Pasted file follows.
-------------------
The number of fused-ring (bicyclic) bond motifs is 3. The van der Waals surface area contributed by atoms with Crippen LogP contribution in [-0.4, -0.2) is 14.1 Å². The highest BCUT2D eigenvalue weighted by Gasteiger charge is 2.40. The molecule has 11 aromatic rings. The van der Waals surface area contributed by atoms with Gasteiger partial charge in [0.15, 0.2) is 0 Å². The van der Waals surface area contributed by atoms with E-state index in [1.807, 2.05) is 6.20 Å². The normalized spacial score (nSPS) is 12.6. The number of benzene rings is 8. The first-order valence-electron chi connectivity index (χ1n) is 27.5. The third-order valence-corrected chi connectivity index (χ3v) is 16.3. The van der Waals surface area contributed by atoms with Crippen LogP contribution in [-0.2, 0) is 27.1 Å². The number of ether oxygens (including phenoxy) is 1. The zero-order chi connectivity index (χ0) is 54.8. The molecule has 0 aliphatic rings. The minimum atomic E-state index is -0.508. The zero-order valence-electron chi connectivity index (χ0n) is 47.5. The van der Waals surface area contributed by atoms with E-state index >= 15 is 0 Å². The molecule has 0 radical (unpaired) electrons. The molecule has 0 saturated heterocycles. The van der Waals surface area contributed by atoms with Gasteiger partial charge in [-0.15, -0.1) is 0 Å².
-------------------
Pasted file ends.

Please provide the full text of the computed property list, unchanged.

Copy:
The number of fused-ring (bicyclic) bond motifs is 3. The van der Waals surface area contributed by atoms with Crippen LogP contribution in [-0.4, -0.2) is 14.1 Å². The highest BCUT2D eigenvalue weighted by Gasteiger charge is 2.40. The molecule has 11 aromatic rings. The van der Waals surface area contributed by atoms with Gasteiger partial charge in [0.15, 0.2) is 0 Å². The van der Waals surface area contributed by atoms with E-state index in [1.807, 2.05) is 6.20 Å². The normalized spacial score (nSPS) is 12.6. The number of benzene rings is 8. The first-order valence-electron chi connectivity index (χ1n) is 27.5. The third-order valence-corrected chi connectivity index (χ3v) is 16.3. The van der Waals surface area contributed by atoms with Crippen LogP contribution in [-0.2, 0) is 27.1 Å². The number of ether oxygens (including phenoxy) is 1. The zero-order chi connectivity index (χ0) is 54.8. The molecule has 0 aliphatic rings. The minimum atomic E-state index is -0.508. The zero-order valence-electron chi connectivity index (χ0n) is 47.5. The van der Waals surface area contributed by atoms with E-state index >= 15 is 0 Å². The molecule has 0 radical (unpaired) electrons. The molecule has 0 saturated heterocycles. The van der Waals surface area contributed by atoms with Gasteiger partial charge in [-0.15, -0.1) is 0 Å².